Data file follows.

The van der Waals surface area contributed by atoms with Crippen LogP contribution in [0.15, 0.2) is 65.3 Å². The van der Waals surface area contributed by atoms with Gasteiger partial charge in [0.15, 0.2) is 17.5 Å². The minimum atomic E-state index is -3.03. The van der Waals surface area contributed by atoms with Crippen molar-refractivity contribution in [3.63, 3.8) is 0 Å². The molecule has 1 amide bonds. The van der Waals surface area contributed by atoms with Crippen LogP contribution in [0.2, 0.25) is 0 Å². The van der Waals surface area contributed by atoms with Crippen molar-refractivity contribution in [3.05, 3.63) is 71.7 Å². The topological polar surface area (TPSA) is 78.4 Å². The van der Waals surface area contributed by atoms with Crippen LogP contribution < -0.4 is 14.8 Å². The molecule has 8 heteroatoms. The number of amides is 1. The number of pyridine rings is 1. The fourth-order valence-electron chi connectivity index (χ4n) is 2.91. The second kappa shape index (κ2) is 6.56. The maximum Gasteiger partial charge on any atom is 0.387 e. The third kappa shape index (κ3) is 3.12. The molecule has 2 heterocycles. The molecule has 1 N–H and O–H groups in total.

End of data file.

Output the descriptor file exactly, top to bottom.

The van der Waals surface area contributed by atoms with Crippen LogP contribution in [0.15, 0.2) is 65.3 Å². The van der Waals surface area contributed by atoms with Gasteiger partial charge in [0.15, 0.2) is 17.5 Å². The minimum atomic E-state index is -3.03. The van der Waals surface area contributed by atoms with Crippen molar-refractivity contribution in [3.63, 3.8) is 0 Å². The molecule has 1 amide bonds. The van der Waals surface area contributed by atoms with Crippen LogP contribution in [0.2, 0.25) is 0 Å². The van der Waals surface area contributed by atoms with Crippen molar-refractivity contribution in [3.05, 3.63) is 71.7 Å². The topological polar surface area (TPSA) is 78.4 Å². The van der Waals surface area contributed by atoms with Crippen LogP contribution < -0.4 is 14.8 Å². The molecule has 8 heteroatoms. The number of amides is 1. The number of pyridine rings is 1. The fourth-order valence-electron chi connectivity index (χ4n) is 2.91. The second kappa shape index (κ2) is 6.56. The maximum Gasteiger partial charge on any atom is 0.387 e. The third kappa shape index (κ3) is 3.12. The molecule has 2 heterocycles. The molecule has 1 N–H and O–H groups in total.